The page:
top of page

OCCUPATIONAL THERAPY

“Every time he wears an oversized sweatshirt, he has behavioural problems.”


This astute observation came from a teacher who noticed that every time a little boy in her class wore an oversized sweatshirt, he became disruptive and unable to participate in learning. Following an assessment, he was diagnosed with a sensory sensitivity that was interfering with his ability to function. 


With the help of occupational therapy, he is now less sensitive to clothing and his parents and teacher learned that he needs tighter fitting clothing rather than anything loose that may tickle him and cause him to be disruptive and unable to sit still or focus. 

 

Child at school after occupational therapy

What is occupational therapy?

 

Occupational therapy (OT) focuses on improving an individual’s function or ability to participate in the activities of daily living. For children, this may include their ability to learn, play, and socialize.


We help children of all ages and abilities, including those with developmental delays, sensory processing disorders, physical disabilities, and behavioral or emotional challenges. Your child may benefit from an OT assessment if they display any of the following behaviours:

 

  • Become easily overwhelmed by sensory input such as sound, light and deep touch, smell, movement, or taste.

  • Have difficulty sitting still and need to constantly move, fidget, or squirm.

  • Are unable to concentrate to complete tasks.

  • Struggle to read, draw, print, trace, or copy information.

  • Are unable to tie shoes, open zippers, or get dressed.

  • Frequently trip, fall, or stumble.

What is an occupational therapy assessment?

 

An OT assessment is highly individualized according to needs. The purpose is to identify the underlying reason behind your child’s specific challenges and develop strategies to improve their overall function and abilities. 
Some assessments can be completed online, while others take place in person. Depending on the needs, your child may be assessed for the following:

 

  • Sensory processing abilities including response to texture, sound, light, movement, and noise.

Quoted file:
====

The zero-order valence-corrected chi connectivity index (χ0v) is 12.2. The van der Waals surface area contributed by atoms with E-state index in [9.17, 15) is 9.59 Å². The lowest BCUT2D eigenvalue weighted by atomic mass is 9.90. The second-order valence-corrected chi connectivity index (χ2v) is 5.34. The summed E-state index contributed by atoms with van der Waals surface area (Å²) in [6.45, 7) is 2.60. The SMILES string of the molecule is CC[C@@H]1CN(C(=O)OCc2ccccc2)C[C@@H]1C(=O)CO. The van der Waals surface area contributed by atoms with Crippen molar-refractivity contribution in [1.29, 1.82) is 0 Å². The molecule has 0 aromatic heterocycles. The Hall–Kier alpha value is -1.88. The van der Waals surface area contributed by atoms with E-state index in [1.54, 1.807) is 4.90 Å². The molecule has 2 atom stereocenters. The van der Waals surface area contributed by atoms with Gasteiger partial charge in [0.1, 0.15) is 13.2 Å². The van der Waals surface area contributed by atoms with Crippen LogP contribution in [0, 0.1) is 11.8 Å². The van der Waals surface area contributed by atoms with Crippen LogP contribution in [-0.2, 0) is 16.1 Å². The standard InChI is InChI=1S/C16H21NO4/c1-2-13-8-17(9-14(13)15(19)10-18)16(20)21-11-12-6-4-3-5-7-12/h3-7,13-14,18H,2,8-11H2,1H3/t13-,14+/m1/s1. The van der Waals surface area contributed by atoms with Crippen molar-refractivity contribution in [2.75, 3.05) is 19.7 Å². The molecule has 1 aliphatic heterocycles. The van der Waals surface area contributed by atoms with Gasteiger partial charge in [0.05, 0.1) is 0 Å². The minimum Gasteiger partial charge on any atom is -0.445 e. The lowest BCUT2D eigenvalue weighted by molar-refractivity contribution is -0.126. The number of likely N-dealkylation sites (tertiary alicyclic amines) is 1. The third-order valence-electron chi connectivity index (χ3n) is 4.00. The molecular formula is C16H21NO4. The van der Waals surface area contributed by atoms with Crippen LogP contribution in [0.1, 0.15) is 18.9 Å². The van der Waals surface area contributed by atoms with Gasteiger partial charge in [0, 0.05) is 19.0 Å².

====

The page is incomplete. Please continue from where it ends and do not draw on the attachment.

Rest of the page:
• Perceptual skills and the ability to interpret, organize, and make sense of information received through the senses.

  • Gross motor skills such as movement, balance, and hand-eye coordination.

  • Fine motor skills such as cutting, tracing, printing, and drawing.

  • Overall functional abilities such as dressing, grooming, eating, and socializing.​

What can I expect from occupational therapy?

 

Following an assessment, we develop an individualized treatment plan that addresses your child’s specific needs and functional goals. Some common therapy approaches include:

 

  • Direct therapy and activity-based interventions to help your child better tolerate different textures or materials, process sensory input, or develop motor skills.

  • Education and training to better understand how to meet or compensate for your child’s needs.

  • Specific recommendations to support your child’s ability to function. For example, if your child is overwhelmed by too much information on a page, we might teach them how to cover up some content in order to move through the page more easily. If your child requires movement in order to concentrate, we might recommend they do a physical activity before they are expected to sit still or concentrate on a task.

  • Adaptive equipment, technology, and environmental modifications.

  • At-home activities and programming to support the functional goals.

In summary, occupational therapy is a personalized therapy that considers the whole person and helps children achieve greater independence, participate more fully in daily activities, and function to the best of their abilities. 

Occupational Therapy: Services
bottom of page